ESPN’s copyright clearance gaffe

I’ve been writing about music clearance but the act of getting the legal permissions to use copyrighted content in your production applies not just to musical works but to art and literary works as well. Not taking the time to get the appropriate licensing can land you in legal trouble as ESPN has just found out.

Last year ESPN broadcast “The Bronx Is Burning”, a popular TV series created by their in-house production company ESPN Original Entertainment. The series portrayed the background events leading to the 1977 New York Yankees dramatic World Series run.

Included in the second episode, “Team In Turmoil“, was a full screen shot of Norman Rockwell’s painting “Bottom of the Sixth“. The painting depicts three umpires looking skyward as raindrops begin to fall. It is a classic Rockwell capturing a unique and wonderful baseball moment. The original painting hangs in the Baseball Hall of Fame in Cooperstown.

On May 3rd, the Associated Press reported that ESPN is being sued by Curtis Publishing Company, the owner of the Rockwell painting, for using the image without obtaining a license.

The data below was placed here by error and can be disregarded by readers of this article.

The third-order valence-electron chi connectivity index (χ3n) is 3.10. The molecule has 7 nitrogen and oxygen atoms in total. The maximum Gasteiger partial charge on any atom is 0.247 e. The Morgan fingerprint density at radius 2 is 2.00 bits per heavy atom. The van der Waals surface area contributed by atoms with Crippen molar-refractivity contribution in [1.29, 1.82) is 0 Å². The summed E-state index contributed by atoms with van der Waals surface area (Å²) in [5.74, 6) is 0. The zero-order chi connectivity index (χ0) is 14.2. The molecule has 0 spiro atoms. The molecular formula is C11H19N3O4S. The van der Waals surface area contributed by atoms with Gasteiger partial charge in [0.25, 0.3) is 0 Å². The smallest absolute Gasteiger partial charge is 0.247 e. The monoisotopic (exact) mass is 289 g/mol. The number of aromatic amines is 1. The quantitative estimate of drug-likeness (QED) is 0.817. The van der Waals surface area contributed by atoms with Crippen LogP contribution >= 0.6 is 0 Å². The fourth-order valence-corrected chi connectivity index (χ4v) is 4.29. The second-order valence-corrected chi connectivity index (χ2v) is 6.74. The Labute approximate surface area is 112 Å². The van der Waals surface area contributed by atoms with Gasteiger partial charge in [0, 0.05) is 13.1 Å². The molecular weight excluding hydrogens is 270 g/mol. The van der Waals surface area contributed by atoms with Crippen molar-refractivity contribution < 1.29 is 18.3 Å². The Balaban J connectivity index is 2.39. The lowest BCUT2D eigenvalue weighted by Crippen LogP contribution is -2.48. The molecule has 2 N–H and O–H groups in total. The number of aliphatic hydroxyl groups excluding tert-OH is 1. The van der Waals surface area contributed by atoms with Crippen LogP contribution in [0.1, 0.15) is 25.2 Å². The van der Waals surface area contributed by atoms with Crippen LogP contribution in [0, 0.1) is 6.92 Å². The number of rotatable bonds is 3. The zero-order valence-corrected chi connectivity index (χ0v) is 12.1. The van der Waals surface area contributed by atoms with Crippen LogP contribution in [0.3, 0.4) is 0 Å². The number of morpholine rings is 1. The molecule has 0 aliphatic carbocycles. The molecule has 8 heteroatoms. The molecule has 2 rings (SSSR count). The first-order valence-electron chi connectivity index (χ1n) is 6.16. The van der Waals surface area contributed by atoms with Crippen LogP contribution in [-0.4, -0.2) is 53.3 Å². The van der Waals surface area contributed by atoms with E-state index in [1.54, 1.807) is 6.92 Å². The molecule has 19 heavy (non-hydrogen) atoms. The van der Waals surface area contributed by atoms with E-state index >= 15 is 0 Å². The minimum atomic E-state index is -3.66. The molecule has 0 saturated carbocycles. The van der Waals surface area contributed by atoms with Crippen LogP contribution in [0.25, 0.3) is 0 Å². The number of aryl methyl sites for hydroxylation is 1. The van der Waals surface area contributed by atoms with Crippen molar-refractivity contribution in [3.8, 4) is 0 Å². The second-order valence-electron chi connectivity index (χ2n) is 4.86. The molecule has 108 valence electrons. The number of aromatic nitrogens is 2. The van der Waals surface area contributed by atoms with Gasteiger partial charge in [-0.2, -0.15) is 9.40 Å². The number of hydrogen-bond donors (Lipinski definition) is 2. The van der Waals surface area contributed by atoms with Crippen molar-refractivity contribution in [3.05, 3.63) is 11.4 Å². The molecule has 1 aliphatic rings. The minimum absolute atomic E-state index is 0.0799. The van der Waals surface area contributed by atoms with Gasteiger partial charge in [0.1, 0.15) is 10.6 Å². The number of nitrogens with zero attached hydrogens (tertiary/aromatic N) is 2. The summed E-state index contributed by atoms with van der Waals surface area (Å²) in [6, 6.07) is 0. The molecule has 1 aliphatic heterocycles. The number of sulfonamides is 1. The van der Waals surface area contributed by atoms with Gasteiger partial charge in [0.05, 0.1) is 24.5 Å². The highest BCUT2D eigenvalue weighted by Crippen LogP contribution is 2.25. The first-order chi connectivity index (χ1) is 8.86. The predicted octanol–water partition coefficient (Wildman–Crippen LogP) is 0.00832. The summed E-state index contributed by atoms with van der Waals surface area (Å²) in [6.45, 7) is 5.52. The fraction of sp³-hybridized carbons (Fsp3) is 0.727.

Curtis sent an e-mail to ESPN lawyers notifying them that ESPN did not have a license to use the painting and was committing willful copyright infringement, the lawsuit said.

The lawsuit seeks to bar ESPN from rebroadcasting the series until it withdraws use of the painting. In other words, until it removes any footage of the painting from the episode.

Compounding the problem for ESPN is that The Bronx Is Burning has been sold on DVD and VHS format. Recalling the unsold copies and destroying them and having to issue a new movie with the infringement removed will prove costly for the cable network.

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